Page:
Critiquing one piece of art by comparing it to another can be odious, especially when the two pieces are not only apples and oranges, but apples and oranges of different media. The worst example I have ever seen was a local A&E writer’s review of Martin McDonagh’s The Cripple of Inishmaan, in which the town gossip, Johnnypateenmike, was described as “kind of like Jar Jar Binks, from [whichever of the Star Wars trilogy-ology was currently playing].” I am no better a compare-r than this. Reading Bruce Rubenstein’s Greed, Rage and Love Gone Wrong: Murder in Minnesota is kind of like watching “Cops,” one of the earliest and best (or worst, depending on your reasons for watching it) examples of the reality TV genre.
“Cops,” with its bad boys, bad boys / watcha gonna do when they come for you theme song, set to a cheesy Caucasian-reggae beat, lacks the glamour or production values of later reality shows. Its episodes are simply raw footage of people committing crimes (usually drug- or domestic-abuse related) and being apprehended and arrested by police officers absentmindedly adjusting their holsters over their bellies. The criminals are low-rent losers, dressed in dirty tank tops, teeth missing. Their families respond to the arrests by screaming, “Don’t take him to jail! He didn’t mean to hit me! I was asking for it!”
At the beginning and end of each episode, the cops involved in the dramas give their reactions and opinions on what has transpired. Not one single person featured on “Cops”, regardless of which side of the law he or she is on, speaks proper English. It’s trashy and addicting. You know you should be watching PBS, but you just can’t seem to find the remote.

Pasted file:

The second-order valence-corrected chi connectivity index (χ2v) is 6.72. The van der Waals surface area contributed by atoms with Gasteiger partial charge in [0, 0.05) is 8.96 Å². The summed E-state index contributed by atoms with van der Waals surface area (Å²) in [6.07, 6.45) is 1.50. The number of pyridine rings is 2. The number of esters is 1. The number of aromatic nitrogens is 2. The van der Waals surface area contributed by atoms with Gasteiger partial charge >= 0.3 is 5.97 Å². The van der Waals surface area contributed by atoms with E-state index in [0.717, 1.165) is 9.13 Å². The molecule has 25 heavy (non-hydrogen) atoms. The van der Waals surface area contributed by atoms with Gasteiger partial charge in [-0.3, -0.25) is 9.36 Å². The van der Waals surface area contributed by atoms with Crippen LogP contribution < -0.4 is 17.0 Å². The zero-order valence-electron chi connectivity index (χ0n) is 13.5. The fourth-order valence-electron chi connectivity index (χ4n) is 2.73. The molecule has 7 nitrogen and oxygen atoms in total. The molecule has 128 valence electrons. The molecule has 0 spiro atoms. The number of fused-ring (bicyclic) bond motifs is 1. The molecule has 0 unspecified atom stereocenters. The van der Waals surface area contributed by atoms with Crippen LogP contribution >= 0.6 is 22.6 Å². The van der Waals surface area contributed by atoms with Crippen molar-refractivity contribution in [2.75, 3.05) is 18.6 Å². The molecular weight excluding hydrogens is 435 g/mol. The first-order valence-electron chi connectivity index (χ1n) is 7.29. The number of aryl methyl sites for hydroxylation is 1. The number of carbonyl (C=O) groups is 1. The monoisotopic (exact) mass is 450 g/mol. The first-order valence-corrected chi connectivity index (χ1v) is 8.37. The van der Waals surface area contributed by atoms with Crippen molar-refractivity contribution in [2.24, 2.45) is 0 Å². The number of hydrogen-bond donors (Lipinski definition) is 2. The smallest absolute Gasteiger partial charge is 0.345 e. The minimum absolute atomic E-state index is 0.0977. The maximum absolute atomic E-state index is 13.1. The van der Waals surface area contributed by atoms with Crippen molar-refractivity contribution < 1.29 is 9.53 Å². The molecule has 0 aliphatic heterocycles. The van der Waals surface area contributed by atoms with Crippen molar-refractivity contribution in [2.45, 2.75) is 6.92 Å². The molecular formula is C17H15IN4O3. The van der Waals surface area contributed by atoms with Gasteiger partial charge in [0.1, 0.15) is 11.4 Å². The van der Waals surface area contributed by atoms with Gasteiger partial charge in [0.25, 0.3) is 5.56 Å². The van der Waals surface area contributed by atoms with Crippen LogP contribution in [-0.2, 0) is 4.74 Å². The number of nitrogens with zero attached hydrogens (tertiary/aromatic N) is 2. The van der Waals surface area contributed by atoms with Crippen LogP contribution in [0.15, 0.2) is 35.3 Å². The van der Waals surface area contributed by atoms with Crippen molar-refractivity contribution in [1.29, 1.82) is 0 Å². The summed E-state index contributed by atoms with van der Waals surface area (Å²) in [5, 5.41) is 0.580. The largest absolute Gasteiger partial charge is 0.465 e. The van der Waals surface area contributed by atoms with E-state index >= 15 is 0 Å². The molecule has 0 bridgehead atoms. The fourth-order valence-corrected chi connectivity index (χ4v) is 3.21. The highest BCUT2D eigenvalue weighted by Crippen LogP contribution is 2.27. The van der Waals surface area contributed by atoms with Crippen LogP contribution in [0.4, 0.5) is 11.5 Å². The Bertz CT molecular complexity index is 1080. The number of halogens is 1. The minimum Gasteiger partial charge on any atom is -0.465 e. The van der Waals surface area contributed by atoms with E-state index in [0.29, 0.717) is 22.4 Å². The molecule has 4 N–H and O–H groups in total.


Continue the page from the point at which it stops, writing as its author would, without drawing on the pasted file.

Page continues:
Rubenstein’s collection of Minnesota true-crime stories provides the same kind of guilty pleasure. Pick it up and flip to a random page. Five minutes later you’ll say, “I can’t believe I’m reading this”; sixty minutes later, you’ll say, “Okay, one more chapter. I swear, one.” The next day you’ll find yourself thinking about the O’Kasick gang or Robert Nachtscheim, about corpses rotting in Twin Cities basements and behind abandoned Moorhead barns.
The first and last chapters of the book are the best. “The Family Who Couldn’t Sleep at Night” narrates the short, tragic lives of the O’Kasick brothers, a 1950’s gang of petty thieves who killed a Minneapolis cop, went on the run, and were finally gunned down by the police, leaving the youngest brother to commit suicide in St. Cloud prison. Neither this chapter nor “Portrait of an Heiress at the End of Her Career” are well-written, but the O’Kasick story is clearly one of Rubenstein’s favorites, and his character studies of the bad brothers are lovingly crafted.
“Portrait of an Heiress” is about Duluth’s Congdon Mansion murders, a story which is practically writer-proof. The juiciest and trashiest of all is “Miss Abyss,” about evil Richfield beauty Anna Vanderford, a siren who preyed on men and ended up killing young Ed Wittkopp.